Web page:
History of the Learned Society

Universities have historically been the centers of education of distinguished scientists and intellectuals. However, scientific research required the organization of work on a larger scale, a space for interdisciplinary work and publication. Since the 17th century, the result of this has been the creation of specialized scientific societies and academies. The first attempts at the organization of research in Hungary – including the territory of present-day Slovakia – appeared during the first half of the 18th century. The scale on which the proposed societies were to operate varied from Habsburg-empire-wide, to intra-Hungarian, to societies active only in some smaller region. From the 19th century onwards, learned societies also operated as instruments of national revivalism.

In 1732 Daniel Fischer published a pamphlet seeking to unite Hungarian scientists (especially naturalists and medical doctors) into a scientific society around the journal Acta eruditorium Pannoniae, which was to discuss natural phenomena and the causes of diseases.

In 1735 Matej Bel presented to the Austrian imperial administration a proposal to found a Hungary-wide learned society with the name Societas Litteraria and a seat in Bratislava. The aim was to gradually bring together all scholars from Hungary, who would be united by patriotism. A need for meetings of specialists and organization of symposia was expressed in its statute, namely in three areas of the sciences – literature, law and natural sciences (as per the nomenclature of the time). The society was envisaged as publishing a monthly scientific journal Bratislava Observations (Observationes Posonienses). However, this proposal was abandoned and forgotten, though rediscovered much later and published in 1965.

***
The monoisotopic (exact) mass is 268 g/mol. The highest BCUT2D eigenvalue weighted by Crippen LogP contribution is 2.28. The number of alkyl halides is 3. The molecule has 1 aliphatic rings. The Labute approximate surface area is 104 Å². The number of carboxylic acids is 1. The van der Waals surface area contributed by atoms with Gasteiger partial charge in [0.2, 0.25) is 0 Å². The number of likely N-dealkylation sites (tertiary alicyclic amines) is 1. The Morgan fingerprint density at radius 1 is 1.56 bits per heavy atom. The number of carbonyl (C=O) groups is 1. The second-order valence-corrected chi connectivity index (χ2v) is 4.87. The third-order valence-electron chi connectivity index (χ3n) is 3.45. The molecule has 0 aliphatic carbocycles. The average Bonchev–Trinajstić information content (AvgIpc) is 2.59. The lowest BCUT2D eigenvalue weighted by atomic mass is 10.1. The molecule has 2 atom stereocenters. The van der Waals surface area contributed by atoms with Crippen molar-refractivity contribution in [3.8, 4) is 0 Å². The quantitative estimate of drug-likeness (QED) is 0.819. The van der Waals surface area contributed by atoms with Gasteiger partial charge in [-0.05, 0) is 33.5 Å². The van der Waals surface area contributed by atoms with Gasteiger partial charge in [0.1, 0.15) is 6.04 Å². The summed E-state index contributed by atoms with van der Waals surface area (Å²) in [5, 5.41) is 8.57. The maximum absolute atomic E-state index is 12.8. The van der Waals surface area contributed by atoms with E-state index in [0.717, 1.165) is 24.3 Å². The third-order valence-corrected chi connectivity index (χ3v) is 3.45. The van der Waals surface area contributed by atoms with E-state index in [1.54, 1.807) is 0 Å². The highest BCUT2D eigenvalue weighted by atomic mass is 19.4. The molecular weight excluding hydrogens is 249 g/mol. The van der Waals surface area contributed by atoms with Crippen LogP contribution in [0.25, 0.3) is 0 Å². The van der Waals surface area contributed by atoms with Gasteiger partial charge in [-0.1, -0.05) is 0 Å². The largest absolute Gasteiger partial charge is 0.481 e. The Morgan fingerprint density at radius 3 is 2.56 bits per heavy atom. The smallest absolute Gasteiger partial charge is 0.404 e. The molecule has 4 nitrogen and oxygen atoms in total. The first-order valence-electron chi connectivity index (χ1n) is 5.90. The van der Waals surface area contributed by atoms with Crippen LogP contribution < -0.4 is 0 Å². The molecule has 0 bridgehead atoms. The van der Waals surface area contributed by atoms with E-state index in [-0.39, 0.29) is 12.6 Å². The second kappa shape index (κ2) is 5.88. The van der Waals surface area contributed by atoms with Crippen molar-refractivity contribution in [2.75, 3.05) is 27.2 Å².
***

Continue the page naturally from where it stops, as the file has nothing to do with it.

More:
In Sopron 1735, K. F. Loew made an appeal to botanists from various countries concerning preparation of a collective work on Pannonian flora. In Bratislava (Pozsony, Pressburg), 1739, Teofil Windisch established a learned society that was focused on literature. During its twelve years of existence the society published several volumes of technical journals in the German language.

In 1763 František Adam Kollár, a native of Terchová and a successful physician at the imperial court in Vienna, also tried to initiate the foundation of a learned society. He published an appeal to Hungarian scholars to establish a societas litteraria. This was to be a society of corresponding members oriented towards studies of Hungarian history, law, economics, and natural resources. Although his first attempt failed, Kollár did not abandon the idea. In 1771 he succeeded in creating a literary society, publishing until 1776 a scientific journal dedicated to Hungary-wide issues under the editor Daniel Trstiansky.

F. A. Kollár, D. Trstiansky and Count J. Teleki were also associated with an anonymous proposal to establish a learned society in Bratislava, called Academia Augusta. Its statutes were to be based on those of the academies of science in Paris, London, Berlin and Saint Petersburg. The Hungarian academy was to be structured in four departments – philosophical (including natural sciences and technical disciplines), historical (including law), economical (including agriculture), and cultural-political (including education, culture, and translations from foreign languages). The Academia Augusta was supposed to have four classes of membership: honorable, regular, corresponding and candidate. Academia Augusta was to be primarily funded from the resources of the Széplak and Szekszárd abbeys. This funding should have covered the erection of a central Academy building in Bratislava, creation of the scientific library, tuitions for regular members and scholarships for extraordinary members. Like the French Academy of Sciences, its patron was to be an influential Hungarian public figure.